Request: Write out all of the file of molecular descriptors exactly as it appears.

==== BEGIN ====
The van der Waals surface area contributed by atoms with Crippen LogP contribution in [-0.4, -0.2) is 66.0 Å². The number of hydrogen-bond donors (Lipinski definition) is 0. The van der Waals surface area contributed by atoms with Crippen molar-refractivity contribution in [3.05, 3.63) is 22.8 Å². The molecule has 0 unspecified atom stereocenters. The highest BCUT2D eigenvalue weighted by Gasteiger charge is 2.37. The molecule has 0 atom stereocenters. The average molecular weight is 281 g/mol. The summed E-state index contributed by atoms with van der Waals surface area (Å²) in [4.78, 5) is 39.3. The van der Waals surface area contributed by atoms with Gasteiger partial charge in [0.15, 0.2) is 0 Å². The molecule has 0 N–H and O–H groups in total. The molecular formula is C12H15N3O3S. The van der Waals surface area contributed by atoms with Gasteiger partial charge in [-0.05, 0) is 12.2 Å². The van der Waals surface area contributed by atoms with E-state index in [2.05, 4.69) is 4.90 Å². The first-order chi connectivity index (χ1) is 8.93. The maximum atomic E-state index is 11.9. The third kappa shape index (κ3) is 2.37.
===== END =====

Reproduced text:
The van der Waals surface area contributed by atoms with Crippen LogP contribution in [-0.4, -0.2) is 66.0 Å². The number of hydrogen-bond donors (Lipinski definition) is 0. The van der Waals surface area contributed by atoms with Crippen molar-refractivity contribution in [3.05, 3.63) is 22.8 Å². The molecule has 0 unspecified atom stereocenters. The highest BCUT2D eigenvalue weighted by Gasteiger charge is 2.37. The molecule has 0 atom stereocenters. The average molecular weight is 281 g/mol. The summed E-state index contributed by atoms with van der Waals surface area (Å²) in [4.78, 5) is 39.3. The van der Waals surface area contributed by atoms with Gasteiger partial charge in [0.15, 0.2) is 0 Å². The molecule has 0 N–H and O–H groups in total. The molecular formula is C12H15N3O3S. The van der Waals surface area contributed by atoms with Gasteiger partial charge in [-0.05, 0) is 12.2 Å². The van der Waals surface area contributed by atoms with E-state index in [2.05, 4.69) is 4.90 Å². The first-order chi connectivity index (χ1) is 8.93. The maximum atomic E-state index is 11.9. The third kappa shape index (κ3) is 2.37.